THE NEW YORK TIMES: Debate Over Currency Cheating Intensifies in Trade Talks




By: Debate Over Currency Cheating Intensifies in Trade Talks 

WASHINGTON — Thirty-six years ago, Japan lowered import tariffs on foreign automobiles to zero, ostensibly opening the world’s fourth-largest auto market to full international competition. Yet United States automakers say 93 percent of the cars on Japan’s well-tended roads are still made in Japan by Japanese companies.

Consumers there simply prefer their country’s cars, Japan has said.

Automakers in the United States, however, say something else has long been amiss: the systematic, intentional weakening of the yen by Japanese policy makers, which effectively raised the cost of all kinds of imports, autos included.

With bipartisan momentum building for a currency amendment to the trade bill, President Obama on Tuesday publicly backed a pledge by the leaders of the Senate Finance Committee and Representative Paul D. Ryan of Wisconsin, chairman of the House Ways and Means Committee, to complete a trade policy enforcement bill by next month.

That bill, which passed the Senate last week, contains its own tough currency measure, but Republicans are quietly working to water it down if not remove it altogether. Mr. Obama backed what he called “constructive tools to address unfair currency practices.”

Opponents say the moment for such harsh measures has passed. The last time Japan overtly interfered with its exchange rate was 2011. China’s currency, the renminbi, which was long held down to help the country’s export industries penetrate markets in the United States and elsewhere, has been gaining value against the dollar. And the Obama administration insists its own diplomacy has effectively dealt with the problem.

On Tuesday, citing those gains, Treasury Secretary Jacob J. Lew sent a letter to the bipartisan leadership of the Senate Finance Committee, saying he would recommend that the president veto a trade-promotion authority bill that included a mandated response to currency manipulation.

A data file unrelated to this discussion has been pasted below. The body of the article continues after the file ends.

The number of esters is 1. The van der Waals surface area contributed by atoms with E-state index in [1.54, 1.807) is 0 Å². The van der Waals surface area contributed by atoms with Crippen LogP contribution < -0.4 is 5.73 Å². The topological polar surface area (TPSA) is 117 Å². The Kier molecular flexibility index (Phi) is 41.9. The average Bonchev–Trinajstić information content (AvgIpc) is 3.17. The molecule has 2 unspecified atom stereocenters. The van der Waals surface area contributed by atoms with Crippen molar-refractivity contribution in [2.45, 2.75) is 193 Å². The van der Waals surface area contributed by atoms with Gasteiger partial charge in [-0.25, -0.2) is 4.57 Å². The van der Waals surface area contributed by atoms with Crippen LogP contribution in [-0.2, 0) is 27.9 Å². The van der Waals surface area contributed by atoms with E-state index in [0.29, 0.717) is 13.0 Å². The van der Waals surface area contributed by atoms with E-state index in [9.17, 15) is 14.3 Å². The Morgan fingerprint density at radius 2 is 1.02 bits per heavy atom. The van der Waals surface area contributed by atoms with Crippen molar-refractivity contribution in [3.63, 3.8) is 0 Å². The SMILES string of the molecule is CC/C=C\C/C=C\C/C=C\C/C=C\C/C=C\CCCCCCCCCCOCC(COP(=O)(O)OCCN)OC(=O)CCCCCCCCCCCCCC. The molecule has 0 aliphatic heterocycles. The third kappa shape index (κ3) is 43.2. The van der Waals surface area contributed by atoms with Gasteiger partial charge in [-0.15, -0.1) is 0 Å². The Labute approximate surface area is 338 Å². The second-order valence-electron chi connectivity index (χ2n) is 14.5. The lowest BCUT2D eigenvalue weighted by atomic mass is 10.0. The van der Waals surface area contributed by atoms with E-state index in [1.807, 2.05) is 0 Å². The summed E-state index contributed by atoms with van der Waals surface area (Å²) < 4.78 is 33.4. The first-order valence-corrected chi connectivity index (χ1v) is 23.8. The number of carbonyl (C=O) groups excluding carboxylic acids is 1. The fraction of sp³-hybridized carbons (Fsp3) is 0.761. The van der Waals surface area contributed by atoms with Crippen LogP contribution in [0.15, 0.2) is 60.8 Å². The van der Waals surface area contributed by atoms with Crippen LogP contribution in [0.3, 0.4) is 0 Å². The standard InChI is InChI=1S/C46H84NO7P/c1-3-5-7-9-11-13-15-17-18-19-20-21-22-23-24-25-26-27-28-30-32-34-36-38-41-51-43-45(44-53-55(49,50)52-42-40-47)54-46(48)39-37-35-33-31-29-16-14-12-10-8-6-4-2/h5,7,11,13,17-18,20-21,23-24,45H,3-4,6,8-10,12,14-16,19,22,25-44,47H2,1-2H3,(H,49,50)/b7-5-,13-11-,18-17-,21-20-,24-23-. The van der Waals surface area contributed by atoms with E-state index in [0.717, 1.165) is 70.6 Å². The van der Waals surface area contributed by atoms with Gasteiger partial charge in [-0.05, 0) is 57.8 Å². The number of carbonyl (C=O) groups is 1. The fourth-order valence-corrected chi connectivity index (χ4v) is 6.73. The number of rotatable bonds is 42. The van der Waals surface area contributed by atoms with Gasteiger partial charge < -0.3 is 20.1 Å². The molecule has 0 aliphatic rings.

Yet American politicians, pressed hard by Detroit, say they are not going to give up this chance to finally legislate a solution.

“This is the first time in recent American history that cheating on currency is getting the kind of attention it’s getting now,” said Senator Bob Casey, Democrat of Pennsylvania. “And that’s a good thing.”

The auto market is the No. 1 example of the impact of currency manipulation on American industries. Outside niche auto brands like Lamborghini, no foreign automaker — not Ford, not Mercedes, not BMW, not Hyundai — has a market share in Japan that reflects what it has in the rest of the world, said Stephen E. Biegun, Ford Motor’s vice president for international government affairs.

The Ford Focus has in recent years been the world’s best-selling compact car, with nearly 1.1 million sold in 2013. That year, 800 were sold in Japan.

“Either the Japanese want to pay more and have less choice in the car market, or global manufacturers, when they get to Japan, forget how to make cars,” Mr. Biegun said in a telephone interview on Tuesday. “That strains credulity.”

Currency manipulation extends throughout the Pacific Rim: in Japan, where Tokyo’s central bank has printed more yen to help its slumbering economy grow; in China, where the renminbi has long been fixed to the dollar rather than allowed to fluctuate in response to market forces; and in Malaysia, where the government has intervened to protect the ringgit against currency traders.

The issue has rarely been more relevant to Congress. The Senate is considering extending trade-promotion authority to the president for as long as six years, allowing this administration and the next to negotiate trade deals that could be approved or disapproved by Congress but could not be amended or filibustered.

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